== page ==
Carry1st, a fast emerging game development company, has reportedly announced that it has raised over $2.5 million in seed funding from an investment round led by VC firm, CRE Venture Capital. Following this investment, the gaming startup’s total VC has increased to $4 million. The company would use this investment to fund and support game publishing throughout Africa.
Carry1st, which has its offices in Lagos, South Africa, and New York, was established in 2018 by Tinotenda Mundangepfupfu, a software engineer from Zimbabwe, Lucy Parry from America, and Cordel Robbin-Coker from Sierra Leone.
The gaming startup aims to match the gaming demand in the African continent, which is being driven by the region’s rapidly growing youth population, increasing smartphone adoption, and improving internet penetration.
The company has also released two games from its official website as direct downloads already, Hyper! as well as Carry1st Trivia.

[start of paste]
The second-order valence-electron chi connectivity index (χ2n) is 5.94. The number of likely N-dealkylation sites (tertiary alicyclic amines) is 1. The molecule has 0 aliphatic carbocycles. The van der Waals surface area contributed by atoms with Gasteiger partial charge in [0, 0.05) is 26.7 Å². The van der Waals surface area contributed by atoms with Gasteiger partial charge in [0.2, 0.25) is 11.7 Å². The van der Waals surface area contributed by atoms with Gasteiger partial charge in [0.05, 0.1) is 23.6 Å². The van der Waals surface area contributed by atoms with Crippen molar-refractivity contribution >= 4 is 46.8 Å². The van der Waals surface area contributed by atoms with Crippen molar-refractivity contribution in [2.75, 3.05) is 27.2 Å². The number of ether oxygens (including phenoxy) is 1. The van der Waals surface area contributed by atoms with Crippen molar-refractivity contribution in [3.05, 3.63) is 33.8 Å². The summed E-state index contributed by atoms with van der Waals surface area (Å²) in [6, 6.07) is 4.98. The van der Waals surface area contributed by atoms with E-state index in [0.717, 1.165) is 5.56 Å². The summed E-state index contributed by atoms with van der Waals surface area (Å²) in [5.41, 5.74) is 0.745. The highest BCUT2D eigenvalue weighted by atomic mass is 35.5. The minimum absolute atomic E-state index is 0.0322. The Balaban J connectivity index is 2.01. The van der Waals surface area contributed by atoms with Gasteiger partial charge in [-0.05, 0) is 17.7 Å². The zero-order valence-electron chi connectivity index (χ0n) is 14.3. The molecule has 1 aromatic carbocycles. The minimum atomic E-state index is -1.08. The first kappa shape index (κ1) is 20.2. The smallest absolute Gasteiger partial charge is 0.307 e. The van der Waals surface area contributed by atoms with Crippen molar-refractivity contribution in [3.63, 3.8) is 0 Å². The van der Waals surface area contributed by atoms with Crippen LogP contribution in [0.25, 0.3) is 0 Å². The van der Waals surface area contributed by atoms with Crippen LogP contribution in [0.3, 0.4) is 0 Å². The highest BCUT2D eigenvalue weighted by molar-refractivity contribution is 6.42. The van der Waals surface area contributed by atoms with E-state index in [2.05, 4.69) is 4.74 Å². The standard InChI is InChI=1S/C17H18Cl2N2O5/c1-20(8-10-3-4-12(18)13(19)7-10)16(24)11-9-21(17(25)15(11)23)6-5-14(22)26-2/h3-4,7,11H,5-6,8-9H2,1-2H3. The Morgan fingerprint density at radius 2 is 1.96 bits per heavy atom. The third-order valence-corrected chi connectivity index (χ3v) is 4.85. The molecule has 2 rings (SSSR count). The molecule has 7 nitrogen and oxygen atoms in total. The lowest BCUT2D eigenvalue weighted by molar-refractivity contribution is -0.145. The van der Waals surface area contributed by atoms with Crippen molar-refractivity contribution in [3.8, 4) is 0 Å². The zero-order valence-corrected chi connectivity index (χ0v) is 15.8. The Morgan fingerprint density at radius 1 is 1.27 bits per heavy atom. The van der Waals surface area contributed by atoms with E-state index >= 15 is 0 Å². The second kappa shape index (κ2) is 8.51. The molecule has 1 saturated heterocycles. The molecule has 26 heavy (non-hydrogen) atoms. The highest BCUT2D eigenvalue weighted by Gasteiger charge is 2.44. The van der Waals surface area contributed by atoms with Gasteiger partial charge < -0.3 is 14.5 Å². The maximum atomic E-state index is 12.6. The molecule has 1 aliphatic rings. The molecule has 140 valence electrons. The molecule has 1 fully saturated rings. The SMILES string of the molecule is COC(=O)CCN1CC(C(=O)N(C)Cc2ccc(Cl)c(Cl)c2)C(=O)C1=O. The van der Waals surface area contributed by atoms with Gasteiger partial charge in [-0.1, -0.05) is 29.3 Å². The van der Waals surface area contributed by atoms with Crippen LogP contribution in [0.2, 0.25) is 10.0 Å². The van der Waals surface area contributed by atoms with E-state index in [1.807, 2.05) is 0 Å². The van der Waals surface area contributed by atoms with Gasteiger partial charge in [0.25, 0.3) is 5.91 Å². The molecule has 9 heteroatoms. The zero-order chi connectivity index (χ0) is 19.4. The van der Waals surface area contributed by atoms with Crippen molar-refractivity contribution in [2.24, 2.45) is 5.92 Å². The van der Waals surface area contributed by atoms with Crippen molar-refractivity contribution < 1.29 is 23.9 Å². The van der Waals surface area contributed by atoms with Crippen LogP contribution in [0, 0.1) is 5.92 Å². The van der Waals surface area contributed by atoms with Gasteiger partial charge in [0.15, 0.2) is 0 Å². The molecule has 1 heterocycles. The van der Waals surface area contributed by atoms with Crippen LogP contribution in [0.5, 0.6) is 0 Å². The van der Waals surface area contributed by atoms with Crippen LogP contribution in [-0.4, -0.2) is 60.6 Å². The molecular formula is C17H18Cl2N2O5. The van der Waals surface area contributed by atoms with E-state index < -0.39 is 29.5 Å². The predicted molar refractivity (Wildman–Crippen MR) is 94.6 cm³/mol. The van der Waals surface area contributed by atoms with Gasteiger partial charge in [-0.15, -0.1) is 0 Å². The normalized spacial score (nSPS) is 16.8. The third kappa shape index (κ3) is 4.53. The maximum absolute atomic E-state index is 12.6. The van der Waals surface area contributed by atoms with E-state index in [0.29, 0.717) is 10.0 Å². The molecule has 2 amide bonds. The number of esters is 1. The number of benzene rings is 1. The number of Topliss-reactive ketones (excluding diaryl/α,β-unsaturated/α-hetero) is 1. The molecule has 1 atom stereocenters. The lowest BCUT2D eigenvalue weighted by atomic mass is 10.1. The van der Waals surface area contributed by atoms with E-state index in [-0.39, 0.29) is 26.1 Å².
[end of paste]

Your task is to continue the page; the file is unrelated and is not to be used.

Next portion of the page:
Robbin-Coker stated that, Carry1st Trivia registered a very good response in April. In fact, it was the leading game in Kenya and Nigeria for most of the year, ranking no. one. The game recorded approximately one and a half million downloads.
Robin Coker added that the company would utilize a chunk of funds from the latest investment and its overall capital to offer content that is more unique on its platform.
Additionally, the firm would also further extend its distribution channels like collaborations with smartphone operators as well as the Carry1st Brand Ambassador program; a sales agent network that sells and promoted its games throughout the continent.
The company would also spend some amount in the gaming industry and on itself.
The company intends to dedicate a minimum of a million dollars to truly going out and procuring users and scaling up its user base. Following this, the ultimate piece would be around the tech platform that the company is looking to develop. That goal involves making multiple channels as well as revenue points to build, distribute, and fund in game development in Africa, added Robbin-Coker.